Many of the world’s leading experts have identified climate change as the “defining issue of our time,” and the prediction for the earth’s natural survival is grave.
The UN secretary-general António Guterres has described humanity’s “war on nature” as “senseless and suicidal,” and sustainability goals “cannot be met by current trajectories.”
The term “climate justice” has emerged to describe how those who are least responsible for climate change – the most vulnerable, disadvantaged, and marginalized – suffer the most severe consequences.
Indigenous peoples are among the poorest of the poor, and hence the most vulnerable sector of the world’s population in terms of social, economic, and environmental risk.
Indigenous leadership is also required to achieve climate justice, as is support for pushing transformative and inventive solutions that take into account all life. Indigenous peoples all across the world can contribute significantly to climate assessment, mitigation, adaptation, and governance.
An International Work Group for Indigenous Affairs (IWGIA) and International Labour Organization joint report noted in 2021 that Indigenous peoples were responsible for protecting an estimated 22% of the planet’s surface and 80% of biodiversity.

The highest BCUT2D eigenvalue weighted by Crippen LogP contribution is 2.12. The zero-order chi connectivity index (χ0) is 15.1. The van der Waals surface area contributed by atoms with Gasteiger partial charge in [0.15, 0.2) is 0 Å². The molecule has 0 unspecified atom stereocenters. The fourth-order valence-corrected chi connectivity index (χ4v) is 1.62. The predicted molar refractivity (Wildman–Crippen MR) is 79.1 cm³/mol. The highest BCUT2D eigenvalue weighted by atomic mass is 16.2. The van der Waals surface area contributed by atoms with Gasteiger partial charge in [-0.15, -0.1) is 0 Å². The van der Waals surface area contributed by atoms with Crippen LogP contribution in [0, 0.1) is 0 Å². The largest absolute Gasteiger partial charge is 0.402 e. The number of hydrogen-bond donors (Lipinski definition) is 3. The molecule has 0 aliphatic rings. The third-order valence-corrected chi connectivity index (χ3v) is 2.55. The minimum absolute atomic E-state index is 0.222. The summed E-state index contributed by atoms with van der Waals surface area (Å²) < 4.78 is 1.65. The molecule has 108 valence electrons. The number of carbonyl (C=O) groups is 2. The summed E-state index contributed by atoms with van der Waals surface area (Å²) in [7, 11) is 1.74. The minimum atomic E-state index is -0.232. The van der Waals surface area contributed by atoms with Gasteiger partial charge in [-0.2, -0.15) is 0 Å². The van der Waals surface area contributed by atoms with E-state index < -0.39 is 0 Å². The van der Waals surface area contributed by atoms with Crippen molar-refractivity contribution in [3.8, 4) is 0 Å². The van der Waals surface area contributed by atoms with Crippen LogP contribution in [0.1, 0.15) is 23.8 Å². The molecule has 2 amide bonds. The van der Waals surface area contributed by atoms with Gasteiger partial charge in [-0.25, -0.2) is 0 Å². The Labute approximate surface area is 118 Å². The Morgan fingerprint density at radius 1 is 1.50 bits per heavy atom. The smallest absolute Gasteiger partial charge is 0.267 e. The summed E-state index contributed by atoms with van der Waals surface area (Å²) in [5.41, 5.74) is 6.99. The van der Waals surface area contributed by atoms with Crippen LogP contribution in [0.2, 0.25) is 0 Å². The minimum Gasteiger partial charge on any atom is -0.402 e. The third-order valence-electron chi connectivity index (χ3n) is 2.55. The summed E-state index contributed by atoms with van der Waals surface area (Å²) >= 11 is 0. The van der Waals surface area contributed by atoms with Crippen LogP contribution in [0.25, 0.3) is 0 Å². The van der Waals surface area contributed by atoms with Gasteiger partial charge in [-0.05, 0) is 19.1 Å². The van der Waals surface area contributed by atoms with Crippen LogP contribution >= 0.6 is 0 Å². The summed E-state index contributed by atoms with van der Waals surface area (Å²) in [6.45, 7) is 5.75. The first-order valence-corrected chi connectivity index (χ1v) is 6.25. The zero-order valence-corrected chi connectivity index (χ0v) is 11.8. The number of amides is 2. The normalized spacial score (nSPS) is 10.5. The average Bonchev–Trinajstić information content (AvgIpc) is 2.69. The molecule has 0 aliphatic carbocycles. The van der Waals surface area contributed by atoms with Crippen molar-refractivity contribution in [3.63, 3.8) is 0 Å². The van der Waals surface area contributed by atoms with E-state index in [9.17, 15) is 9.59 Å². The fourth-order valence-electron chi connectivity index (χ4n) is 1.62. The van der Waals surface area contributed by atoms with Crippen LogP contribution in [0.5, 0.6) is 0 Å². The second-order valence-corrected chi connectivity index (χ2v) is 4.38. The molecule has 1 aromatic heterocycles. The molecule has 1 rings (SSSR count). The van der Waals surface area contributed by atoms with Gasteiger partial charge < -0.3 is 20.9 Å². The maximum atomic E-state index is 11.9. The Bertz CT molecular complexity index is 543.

The role played by Indigenous groups, in particular women, in environmental protection has been recognized, with UN Climate Change executive secretary Patricia Espinosa recently stating:
“Indigenous women carry the knowledge of their ancestors while also leading their communities into a resilient future. When Indigenous women engage, climate policies and actions at every level benefit from their holistic, nature-focused knowledge and leadership.”
However, despite recognition of Indigenous peoples’ contributions, serious gaps remain in terms of involvement in generating climate solutions. Exclusion remains the norm.
Eriel Tchekwie Deranger, executive director of Indigenous Climate Action, has claimed that “the climate problem cannot be solved in any meaningful way without addressing its core causes – capitalism, colonialism and extractivism”.
Indigenous climate justice sees global warming, as well as other environmental injustices, as inextricably linked to and indicative of continuous processes of colonialism, dispossession, violence, and abuses of Indigenous and human rights.
It also recognizes that there are special considerations for Indigenous peoples, such as acknowledgement of Indigenous knowledge systems and sustainable livelihoods, and that addressing these challenges must be led by Indigenous peoples.